Long, long ago, the town of Laie once stood as a city of refuge – a safe haven from all other warriors and pursuers. Although much has changed since then, the laid-back country town remains to be a sanctuary for those looking to escape from the relentless demands of modern life. It’s easy to see then, how this oceanfront property is able to capture the same sense of protection from the rest of the world – a veritable oasis set upon Oahu’s northeastern shore.
The beautiful island home was developed by Donald Eovino, who worked closely with Homeworks Construction to design, permit and build it. Eovino called the collaboration “a good experience,” noting that the pair has worked together on both business and personal building projects for more than 10 years.
“Our client has a very specific taste in design that he likes, which is a contemporized island feel,” says Marshall Hickox of Homeworks Construction, whose firm provided the initial concepts and later, the permitting and building of the home. “Flow and open functional spaces are important.” He points out that the journey – how seamlessly one navigates throughout the home, from front to back – was kept top of mind when they were designing and planning the home. And finally, interior design specialists at Homeworks Construction worked together with Eovino to select “a palette of finish materials, colors, textures and fixtures.”
The home’s style is part of a growing trend found in both residential and resort properties around the world. “The new home look now is a move away from the dark brown Bali style and more of a whitewashed look,” says Eovino. Elyse Grable, selections specialist at Homeworks Construction, explains that every decision, from the flooring to cabinets to finishes, was made collaboratively with the desired island style in mind. “All of these finishes were selected not only based on the look but also the quality, as these fixtures had to withstand the elements,” she says.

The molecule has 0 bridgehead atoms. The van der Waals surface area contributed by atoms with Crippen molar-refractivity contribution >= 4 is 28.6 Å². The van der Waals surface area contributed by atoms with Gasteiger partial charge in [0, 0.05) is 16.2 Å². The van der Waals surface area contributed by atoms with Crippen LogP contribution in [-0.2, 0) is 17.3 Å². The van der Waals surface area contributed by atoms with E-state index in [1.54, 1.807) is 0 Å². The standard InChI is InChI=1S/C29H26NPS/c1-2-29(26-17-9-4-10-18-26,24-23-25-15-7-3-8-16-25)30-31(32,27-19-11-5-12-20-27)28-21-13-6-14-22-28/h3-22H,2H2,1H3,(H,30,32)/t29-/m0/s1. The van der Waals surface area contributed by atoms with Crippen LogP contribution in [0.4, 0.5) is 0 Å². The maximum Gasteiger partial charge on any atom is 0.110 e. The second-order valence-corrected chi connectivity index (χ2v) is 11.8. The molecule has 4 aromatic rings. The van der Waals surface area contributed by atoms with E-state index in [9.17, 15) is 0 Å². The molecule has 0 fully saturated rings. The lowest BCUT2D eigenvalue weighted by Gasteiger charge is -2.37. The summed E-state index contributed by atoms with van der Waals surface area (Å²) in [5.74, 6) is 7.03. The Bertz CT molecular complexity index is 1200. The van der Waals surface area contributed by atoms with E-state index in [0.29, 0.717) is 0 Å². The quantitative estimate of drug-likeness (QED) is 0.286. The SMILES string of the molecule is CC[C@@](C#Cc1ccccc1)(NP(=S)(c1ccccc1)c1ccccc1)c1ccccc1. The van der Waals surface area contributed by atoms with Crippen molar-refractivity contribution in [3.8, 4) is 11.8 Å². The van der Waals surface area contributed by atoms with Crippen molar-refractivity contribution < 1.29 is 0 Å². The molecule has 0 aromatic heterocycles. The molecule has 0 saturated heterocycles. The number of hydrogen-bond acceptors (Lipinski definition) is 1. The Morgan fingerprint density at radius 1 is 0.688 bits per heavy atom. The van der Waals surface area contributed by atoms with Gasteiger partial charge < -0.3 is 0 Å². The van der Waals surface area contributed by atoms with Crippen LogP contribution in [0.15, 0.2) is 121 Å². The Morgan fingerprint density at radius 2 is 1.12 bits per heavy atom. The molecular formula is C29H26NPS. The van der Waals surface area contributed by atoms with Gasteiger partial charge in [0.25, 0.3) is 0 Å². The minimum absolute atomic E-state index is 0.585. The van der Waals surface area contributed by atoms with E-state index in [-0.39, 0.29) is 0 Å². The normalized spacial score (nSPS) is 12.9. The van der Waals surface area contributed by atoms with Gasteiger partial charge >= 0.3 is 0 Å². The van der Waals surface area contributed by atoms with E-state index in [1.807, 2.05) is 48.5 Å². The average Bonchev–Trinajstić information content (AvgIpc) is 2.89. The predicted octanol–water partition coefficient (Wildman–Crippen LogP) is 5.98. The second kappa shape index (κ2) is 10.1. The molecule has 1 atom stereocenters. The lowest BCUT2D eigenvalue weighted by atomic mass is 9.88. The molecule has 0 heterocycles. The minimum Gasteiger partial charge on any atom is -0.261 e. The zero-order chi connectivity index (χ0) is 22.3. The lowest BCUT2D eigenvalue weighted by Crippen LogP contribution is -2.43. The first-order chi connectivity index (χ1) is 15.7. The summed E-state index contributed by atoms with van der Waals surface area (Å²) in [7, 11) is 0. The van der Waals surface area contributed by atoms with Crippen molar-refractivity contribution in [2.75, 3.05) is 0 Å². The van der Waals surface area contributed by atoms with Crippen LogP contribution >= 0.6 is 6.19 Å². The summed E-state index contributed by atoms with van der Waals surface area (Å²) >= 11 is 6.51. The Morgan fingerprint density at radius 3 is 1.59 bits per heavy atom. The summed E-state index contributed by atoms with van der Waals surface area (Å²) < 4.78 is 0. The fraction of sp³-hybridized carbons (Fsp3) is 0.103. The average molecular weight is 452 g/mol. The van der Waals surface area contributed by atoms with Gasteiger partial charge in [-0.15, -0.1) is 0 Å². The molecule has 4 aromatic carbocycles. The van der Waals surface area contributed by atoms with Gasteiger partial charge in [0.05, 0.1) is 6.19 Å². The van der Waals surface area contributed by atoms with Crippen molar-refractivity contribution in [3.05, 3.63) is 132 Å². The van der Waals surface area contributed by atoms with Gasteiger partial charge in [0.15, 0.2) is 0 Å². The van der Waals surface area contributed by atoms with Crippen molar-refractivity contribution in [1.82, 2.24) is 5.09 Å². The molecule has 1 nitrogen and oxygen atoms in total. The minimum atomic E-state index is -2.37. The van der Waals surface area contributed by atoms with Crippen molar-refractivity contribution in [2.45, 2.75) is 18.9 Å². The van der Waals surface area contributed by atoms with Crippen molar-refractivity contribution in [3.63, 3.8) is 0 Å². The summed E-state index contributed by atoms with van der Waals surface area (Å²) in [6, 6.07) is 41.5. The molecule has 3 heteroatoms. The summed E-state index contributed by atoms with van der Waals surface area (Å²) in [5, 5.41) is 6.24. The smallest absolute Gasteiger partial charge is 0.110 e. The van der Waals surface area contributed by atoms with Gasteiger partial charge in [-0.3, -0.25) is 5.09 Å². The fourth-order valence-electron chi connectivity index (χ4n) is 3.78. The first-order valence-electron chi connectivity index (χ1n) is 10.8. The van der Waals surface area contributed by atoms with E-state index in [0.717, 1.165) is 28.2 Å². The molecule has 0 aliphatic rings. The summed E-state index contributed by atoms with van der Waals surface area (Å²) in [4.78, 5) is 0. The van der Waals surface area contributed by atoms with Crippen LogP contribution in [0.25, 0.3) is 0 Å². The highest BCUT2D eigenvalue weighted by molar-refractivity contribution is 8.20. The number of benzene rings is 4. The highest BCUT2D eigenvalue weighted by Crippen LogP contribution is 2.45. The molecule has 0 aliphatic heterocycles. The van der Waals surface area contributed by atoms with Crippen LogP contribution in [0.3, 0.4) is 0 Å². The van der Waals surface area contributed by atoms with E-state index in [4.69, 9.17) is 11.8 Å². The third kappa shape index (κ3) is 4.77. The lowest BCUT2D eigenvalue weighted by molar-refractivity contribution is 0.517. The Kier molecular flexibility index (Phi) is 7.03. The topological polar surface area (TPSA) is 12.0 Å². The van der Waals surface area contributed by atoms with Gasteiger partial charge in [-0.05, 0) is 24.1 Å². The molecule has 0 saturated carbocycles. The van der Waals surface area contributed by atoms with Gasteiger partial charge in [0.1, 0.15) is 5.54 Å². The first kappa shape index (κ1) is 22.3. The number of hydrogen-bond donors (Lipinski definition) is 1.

Further building on the island theme, various types of wood are used throughout the home, ranging from fence postings to functional art pieces. Ohia columns support the eave overhangs and are left unstained for a natural look. Ohia wood was also used to make the fence posts along the perimeter of the house. Eovino even recalls making use of the wood that grew on the property. “We had a giant false kamani tree that dropped too many [seeds],” Eovino says. The tree was cut down and the wood was sanded and whitewashed. “We have it in the yard now as a decorative bench seat,” he adds, pointing out that the bench now matches the columns and interior wood artwork.
Although the home has remarkable ocean views, building on the shoreline presented unique challenges. “A new beachfront home always requires careful placement on the lot and shoreline management,” says Hickox. “Not terribly difficult as long as the planning is done well ahead of time.” The home was built 75 feet from the sea, accounting for tidal changes and eventual erosion while still ensuring picturesque vistas of the open ocean.
To protect the longevity of the home, the team took measures to use materials that stood up to sea breezes and ocean spray. “We tried to use bulletproof materials wherever possible,” says Eovino on developing the project. “Stainless steel wherever we had exposed metal. Stainless steel screws, rust resistant screws, and instead of paint, we used a new product for the weather … which is like a stucco.” Engineered wood flooring from Pacific American Lumber covers the floor, which will not buckle when near the ocean.
The entire house was designed “to make it as maintenance free as possible,” says Eovino. No worries or stress – a true sanctuary.